Enjoying a glass of wine or two at a tasting room is a treat that many Michiganders had become accustomed to before COVID-19 came along.
Since then, wineries have had to adjust their tastings and other activities in myriad ways with varying results. But one thing has remained constant: One way or another, Michigan wine fans won’t be deterred.
In fact, Steve Tennes, owner of Country Mill Orchard and Cider Mill in Charlotte, says there was an uptick in individual visitors in 2020. That translated to no decrease in revenue — all the more remarkable at a time when patronage from group tours went dry because of social distancing guidelines.
“People are still looking for experiences,” Tennes says, noting that what’s changed is that “they don’t want a crowded tasting room.”
Dave Miller, president of the Michigan Wine Collaborative and owner of White Pine Winery in St. Joseph, says White Pine’s revenue was down significantly in 2020 because the winery relies primarily on direct-to-consumer sales. At the same time, however, the winery also acquired a license to ship to customers in Illinois and Indiana.
“Basically what we’ve tried to do is just cut costs where we can, push back bottling and buying labels, things like that,” Miller says, adding that they have tried to take advantage of state, federal and private aid opportunities while also sharing that information with other Michigan wineries. Through his work with the MWC, Miller has seen firsthand how the impact of COVID on Michigan wineries varied.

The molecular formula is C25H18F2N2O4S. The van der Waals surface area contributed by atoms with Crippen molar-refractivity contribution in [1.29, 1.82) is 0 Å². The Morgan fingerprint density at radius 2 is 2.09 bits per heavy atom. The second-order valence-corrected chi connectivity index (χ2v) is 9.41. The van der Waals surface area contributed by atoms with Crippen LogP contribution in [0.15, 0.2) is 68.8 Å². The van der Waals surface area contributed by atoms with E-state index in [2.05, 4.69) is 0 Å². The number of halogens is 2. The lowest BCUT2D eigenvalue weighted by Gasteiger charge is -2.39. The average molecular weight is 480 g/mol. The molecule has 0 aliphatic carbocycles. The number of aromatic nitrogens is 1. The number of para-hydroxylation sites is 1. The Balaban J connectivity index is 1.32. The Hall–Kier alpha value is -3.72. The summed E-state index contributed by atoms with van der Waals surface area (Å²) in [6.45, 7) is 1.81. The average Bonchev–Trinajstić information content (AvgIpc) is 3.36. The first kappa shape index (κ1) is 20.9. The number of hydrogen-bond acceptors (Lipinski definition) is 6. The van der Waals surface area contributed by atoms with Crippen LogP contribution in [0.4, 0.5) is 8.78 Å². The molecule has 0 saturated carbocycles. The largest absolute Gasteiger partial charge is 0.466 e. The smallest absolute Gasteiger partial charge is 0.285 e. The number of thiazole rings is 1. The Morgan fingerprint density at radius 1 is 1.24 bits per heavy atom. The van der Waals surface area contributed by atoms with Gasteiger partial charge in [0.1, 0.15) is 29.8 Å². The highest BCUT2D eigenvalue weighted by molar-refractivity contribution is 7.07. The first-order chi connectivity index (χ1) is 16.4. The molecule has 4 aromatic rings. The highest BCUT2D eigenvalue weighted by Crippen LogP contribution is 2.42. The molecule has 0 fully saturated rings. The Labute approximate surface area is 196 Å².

“What I heard from some of the larger wineries is their sales actually increased because people were buying more wine from grocery stores while they were staying at home and whatnot,” he says. “Since (White Pine Winery is) not out in distribution, we did not have that kind of impact.”
He adds that he hasn’t heard of any wineries going out of business as a result of the pandemic’s effect on business.
“It’s a mixed bag, but my sense is that everybody is getting through it one way or another,” he says.
Lee Lutes, winemaker at Black Star Farms in Suttons Bay, says Black Star’s shipping increased quite a bit in 2020. At the same time, COVID altered how the staff thought about Black Star’s overall business model.
“In a region like ours, the tourism traffic that we get normally is almost overwhelming,” he says. “It can be thousands of people a day in the depths of the season, and so what this whole thing has done is, it’s forced us to try and get the word out utilizing different channels of communication, different methods of actually getting wine to people, over what has been traditional for us.
While the business was growing between 10 to 15 percent a year previously, it’s plateaued some.
“But even with that, with the whole COVID thing, we didn’t make as much wine last year; we kind of downsized our production just a little bit, we cut some employees that we might’ve otherwise held onto over the winter. There are just so many unknowns in terms of what things are going to look like in another three months, six months, nine months that we’re being much more cautious.”
This cautiousness has meant, for example, buying fewer barrels and repairing rather than replacing or upgrading equipment. Lutes notes that the pandemic has challenged the long-held notion that the tourists will always be there and business will always grow, though he remains upbeat about the long term.
“I feel like we have to be optimistic,” he says. “I’m one of these people that feels if we don’t have hope, what do we have?”
As for consumers, Miller recommends that they contact wineries individually to find out about hours and operating procedures in the coming months.
“Go out and explore, call places, we certainly welcome the business and welcome the traffic, and all the wineries that I know of are doing everything they can to make sure that the environment is safe and to protect customers and their staff as much as possible,” he says. “Come and visit and we’ll help you have a great time and do so safely.”